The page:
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Robots mimic animals in study of evolution

Hill writes for the Associated Press.

Robots wag their tail fins and bob along like bathtub toys in a pool at a Vassar College lab. Their actions are dictated by microprocessors housed in round plastic containers, the sort you’d store soup in.

It hardly looks like it, but the two swimming robots were set loose in the little pool to study evolution, acting out predator-prey encounters from roughly 540 million years ago.

The prey robot, dubbed Preyro, can simulate evolution.

This is not like robot evolution in the “Terminator” movie sense of machines turning on their human masters. Instead, Vassar biology and cognitive science professor John Long and his students can make changes to the tail of Preyro to see which designs help it avoid the predator robot.

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“We’re applying selection,” Long explains, “just like natural selection.”

Long is among a small group of researchers worldwide studying biology and evolution with the help of robots that can do things like shimmy through water or slither up shores. Long’s robots, for instance, test theories on the development of stiffer backbones. The researchers believe the machines will catch on as advances enable robots to mimic animals far better than before.

Microprocessors are now tinier and more sophisticated. Building materials are more pliable. The same technology driving the use of electronic prosthetic limbs and vacuuming robots also is giving scientists a sophisticated tool to study biology.

“In the past, if you think about it, robots wouldn’t work because we could only make these big metal things with rotating joints that were really stiff . . . and that’s not how nature is,” said Robert J. Full, professor of integrative biology at UC Berkeley. Full’s lab at Berkeley has built robots that can creep like cockroaches or climb like geckos.

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In Switzerland, researchers a few years ago built a yellow salamander robot that can swim and walk. They wanted to investigate vertebrates’ transition from water to land. In a Web video, the robot is seen squirming out of Lake Geneva.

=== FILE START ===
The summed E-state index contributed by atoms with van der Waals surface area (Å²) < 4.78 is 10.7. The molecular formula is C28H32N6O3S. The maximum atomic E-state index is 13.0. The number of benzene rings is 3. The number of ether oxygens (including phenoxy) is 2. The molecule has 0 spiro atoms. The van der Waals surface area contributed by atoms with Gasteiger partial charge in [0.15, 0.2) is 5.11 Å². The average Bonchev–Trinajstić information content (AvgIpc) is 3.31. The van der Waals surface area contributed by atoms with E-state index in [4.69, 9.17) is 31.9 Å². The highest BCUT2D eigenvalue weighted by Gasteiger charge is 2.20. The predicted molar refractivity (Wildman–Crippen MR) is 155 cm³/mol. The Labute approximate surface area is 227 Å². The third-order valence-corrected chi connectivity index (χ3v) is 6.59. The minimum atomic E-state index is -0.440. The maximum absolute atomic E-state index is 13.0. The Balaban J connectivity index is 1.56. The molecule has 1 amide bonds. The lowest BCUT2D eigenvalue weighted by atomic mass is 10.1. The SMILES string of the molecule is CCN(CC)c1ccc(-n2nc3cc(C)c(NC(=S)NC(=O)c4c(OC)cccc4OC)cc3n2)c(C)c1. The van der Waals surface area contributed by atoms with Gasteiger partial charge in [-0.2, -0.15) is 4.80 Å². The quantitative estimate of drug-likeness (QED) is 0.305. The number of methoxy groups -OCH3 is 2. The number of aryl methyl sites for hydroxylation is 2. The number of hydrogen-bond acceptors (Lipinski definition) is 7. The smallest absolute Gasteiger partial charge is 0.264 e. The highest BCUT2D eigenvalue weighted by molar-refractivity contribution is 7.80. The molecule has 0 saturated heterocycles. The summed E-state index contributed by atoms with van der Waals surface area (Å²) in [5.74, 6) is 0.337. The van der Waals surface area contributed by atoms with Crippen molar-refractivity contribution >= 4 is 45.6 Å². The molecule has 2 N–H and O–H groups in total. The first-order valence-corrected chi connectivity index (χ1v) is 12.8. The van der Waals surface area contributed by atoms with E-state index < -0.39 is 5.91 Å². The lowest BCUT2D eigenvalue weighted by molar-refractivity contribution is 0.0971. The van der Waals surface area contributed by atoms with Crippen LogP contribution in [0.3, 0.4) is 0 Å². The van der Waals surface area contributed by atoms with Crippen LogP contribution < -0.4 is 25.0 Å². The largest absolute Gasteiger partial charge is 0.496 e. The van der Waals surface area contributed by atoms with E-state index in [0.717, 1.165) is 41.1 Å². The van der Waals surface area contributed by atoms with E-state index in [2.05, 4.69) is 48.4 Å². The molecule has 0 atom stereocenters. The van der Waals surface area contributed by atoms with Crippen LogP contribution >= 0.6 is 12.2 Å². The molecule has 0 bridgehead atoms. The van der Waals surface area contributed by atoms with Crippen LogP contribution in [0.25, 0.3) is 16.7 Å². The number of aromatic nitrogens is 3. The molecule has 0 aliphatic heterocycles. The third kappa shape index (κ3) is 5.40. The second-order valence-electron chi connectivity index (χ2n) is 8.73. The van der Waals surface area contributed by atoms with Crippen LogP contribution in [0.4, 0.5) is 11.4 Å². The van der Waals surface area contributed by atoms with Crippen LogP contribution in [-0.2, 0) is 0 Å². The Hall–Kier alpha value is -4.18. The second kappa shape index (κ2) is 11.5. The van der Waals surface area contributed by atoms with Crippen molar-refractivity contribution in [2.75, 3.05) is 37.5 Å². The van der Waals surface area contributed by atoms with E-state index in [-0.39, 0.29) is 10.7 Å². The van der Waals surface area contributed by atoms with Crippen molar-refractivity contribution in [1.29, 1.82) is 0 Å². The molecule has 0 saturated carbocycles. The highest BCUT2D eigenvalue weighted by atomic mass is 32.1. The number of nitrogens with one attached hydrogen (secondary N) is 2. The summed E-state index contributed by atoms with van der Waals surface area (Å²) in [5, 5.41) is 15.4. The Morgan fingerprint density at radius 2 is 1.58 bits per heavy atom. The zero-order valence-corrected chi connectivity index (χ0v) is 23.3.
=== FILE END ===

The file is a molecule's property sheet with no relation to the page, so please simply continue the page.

At Harvard University, George Lauder, professor of organismic and evolutionary biology, studies fish locomotion with the aid of robotic fins. He says scientists are not trying to build spitting images of animals, but rather to mimic certain characteristics -- a fin or a spinal column -- to study how they work. Scientists then alter that characteristic to see how it affects performance.

The small amount of robot research so far has yet to dramatically alter evolutionary studies, but it has helped researchers evolve their understanding of some animals.

Consider Madeleine the swimming robot. Madeleine is roughly the size and shape of a big bed pillow with four flippers sticking from its sides, but it was used to study a 45-ton marine reptile that patrolled the seas in the Jurassic Period.

Fossil records show that the massive pliosaur, dubbed Predator X, had two sets of largely symmetrical flippers, indicating the animal used all four to swim. Long said that sets apart Predator X from modern animals including otters, sea lions and turtles, which tend to use one set of flippers for propulsion and the other for steering.

Researchers studying Predator X asked Long to investigate why the creature used all four flippers for swimming. Madeleine was programmed to swim with two flippers, then all four. The robot demonstrated that using four flippers to swim could be a bad proposition, energy-wise. But they do provide a sort of turbo-boost for quick accelerations -- handy for catching dinner.

“The otter and the pliosaur both swim the same speed,” Long said, “but, man, that pliosaur can really take off.”

Robot builders like Long still use computer simulations to complement their work. But Long says swimming robots like Madeleine have advantages because it is extremely difficult to simulate the interaction between a flexible solid -- like an animal’s tail -- and a liquid.

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“The thing about robots is, robots can’t violate the laws of physics,” he said.


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